Wednesday, 11 June 2014

Remember Me

Post-Launch Review
Remember Me (PC)
Developer: Dontnod Entertainment
Released: June 2013
Played: story complete in 9.5h


In the Neo-Paris of 2084, a new technology allows human memories to be digitized and subsequently stored, traded, sold, stolen, or deleted. After escaping from prison with much of her memory erased, Nilin teams up with her only remaining connection, the revolutionary known as Edge. Together they aim to restore Nilin's mind and bring down the Memorize corporation that abuses its power over the city's memories.

At Launch

Opinion on Remember Me was divided - the PC version's average review score was 66%. Reviewers enjoyed the story's ambition, the setting, and the memory remix segments, but were unimpressed with the story overall, and the platforming, combat, and some design choices.

Post Launch

A couple of patches were released to fix bugs and improve stability.
The Combo Lab Pack DLC adds some new combat moves, including the dragon punch, spinning kick, and flash kick.

The intro is great. The first thing you see is an advertisement for Sensen, showing all the amazing things you can do with technology that stores and shares memories. The warm fuzzy ad is immediately contrasted with the intense pain and horrific effects of malicious memory manipulation. This contrast between good and bad is going to be a running theme in this review.

If you don't notice or don't care about mouse acceleration, the PC controls will feel fine. But if you hate mouse acceleration (like me) you're going to have problems. Mouse acceleration is forced on and I couldn't find a fix. Fortunately I recently bought a controller to use with Dark Souls II, and that works flawlessly.
Visuals and art direction are strong. Neo Paris' architecture is a mix of new and old, so you'll see shiny white buildings on a cobblestone street, or sharp digital signs on a rustic café. Clothing design was excellent, and that's something I don't think I've ever really noticed or commented on in other games, so it must be really great. The outfits look practical and realistic but also stylish in a futuristic sort of way.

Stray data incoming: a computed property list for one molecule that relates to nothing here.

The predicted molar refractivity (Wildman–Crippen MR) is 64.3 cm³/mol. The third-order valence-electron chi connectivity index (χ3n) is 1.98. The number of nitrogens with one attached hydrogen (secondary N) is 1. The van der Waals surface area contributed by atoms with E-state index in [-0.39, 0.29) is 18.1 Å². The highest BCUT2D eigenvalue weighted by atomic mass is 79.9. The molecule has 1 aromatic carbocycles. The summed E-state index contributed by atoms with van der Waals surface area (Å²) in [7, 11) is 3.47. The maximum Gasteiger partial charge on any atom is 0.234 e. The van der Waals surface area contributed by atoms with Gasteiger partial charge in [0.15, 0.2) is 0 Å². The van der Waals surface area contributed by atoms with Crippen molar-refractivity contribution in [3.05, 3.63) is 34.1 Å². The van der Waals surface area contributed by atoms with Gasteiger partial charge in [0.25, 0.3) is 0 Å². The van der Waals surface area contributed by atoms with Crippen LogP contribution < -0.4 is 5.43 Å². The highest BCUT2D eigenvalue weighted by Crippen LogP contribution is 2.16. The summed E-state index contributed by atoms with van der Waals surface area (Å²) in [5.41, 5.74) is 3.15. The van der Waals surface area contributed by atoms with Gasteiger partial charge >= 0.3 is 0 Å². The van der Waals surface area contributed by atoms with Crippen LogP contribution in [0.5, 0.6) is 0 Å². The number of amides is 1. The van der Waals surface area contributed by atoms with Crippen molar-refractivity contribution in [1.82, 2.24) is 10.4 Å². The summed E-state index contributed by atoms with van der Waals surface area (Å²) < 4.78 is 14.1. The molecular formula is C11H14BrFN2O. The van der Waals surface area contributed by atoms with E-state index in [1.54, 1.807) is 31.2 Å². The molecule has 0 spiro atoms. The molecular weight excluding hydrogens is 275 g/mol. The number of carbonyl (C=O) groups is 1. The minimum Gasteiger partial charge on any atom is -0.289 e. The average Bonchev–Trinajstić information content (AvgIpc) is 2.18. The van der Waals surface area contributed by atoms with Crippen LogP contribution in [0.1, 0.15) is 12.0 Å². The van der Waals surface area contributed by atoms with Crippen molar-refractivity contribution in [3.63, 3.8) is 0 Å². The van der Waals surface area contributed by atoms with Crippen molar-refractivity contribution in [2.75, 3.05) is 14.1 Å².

But sometimes I can't appreciate the visuals because the camera is doing little things I don't want it to and distracting me. It frequently pitches up or down after using a ladder or jumping, it sometimes shifts to focus on something that I would've looked at or figured out anyway, and sometimes it goes for a "better" angle that might actually be better but throws me off because it happens in the middle of a fight. It's not too disruptive - I'm not constantly wrestling to keep the camera where I want it - but it is noticeable and annoying.

There are other technical problems, too. Cutscenes can be paused, which is a very nice feature that I wish more games implemented, but they can't be skipped. And the game frequently hangs for a second or less. Sometimes this is limited to only audio, but most of the time it's a game-wide pause. Very frustrating during a highly lethal chase scene.

Dialogue is sometimes awful. The word "must" is overused - as in, "you must ___" - which makes a lot of lines feel artificial. The antagonist in a chase scene goes with an extended Little Red Riding Hood metaphor and it's just atrocious. And The game's use of French is terrible. Of the five French terms I can remember, one is mispronounced and two were misused.

When the soundtrack goes classical it often feels overwrought, with too much brass and fanciness at the wrong times. But the more digital the music goes the more wonderful it becomes. The odd tones in the ambience, the little stings when you do a combo - everything about the digital elements is fantastic and really helps sell the futuristic setting.
Remember Me draws strongly from the Arkham and Assassin's Creed games.  The visuals of the memory aspects are visually similar to the ones in Assassin's Creed: sharp clean lines with lots of white and some high-contrast accents, as well as some pixelated or fuzzy glitch areas. It's actually most interesting when overlaid onto the world through the Sensen's AR feature - seeing the coloured cubes stream out of the back of someone's neck is pretty neat.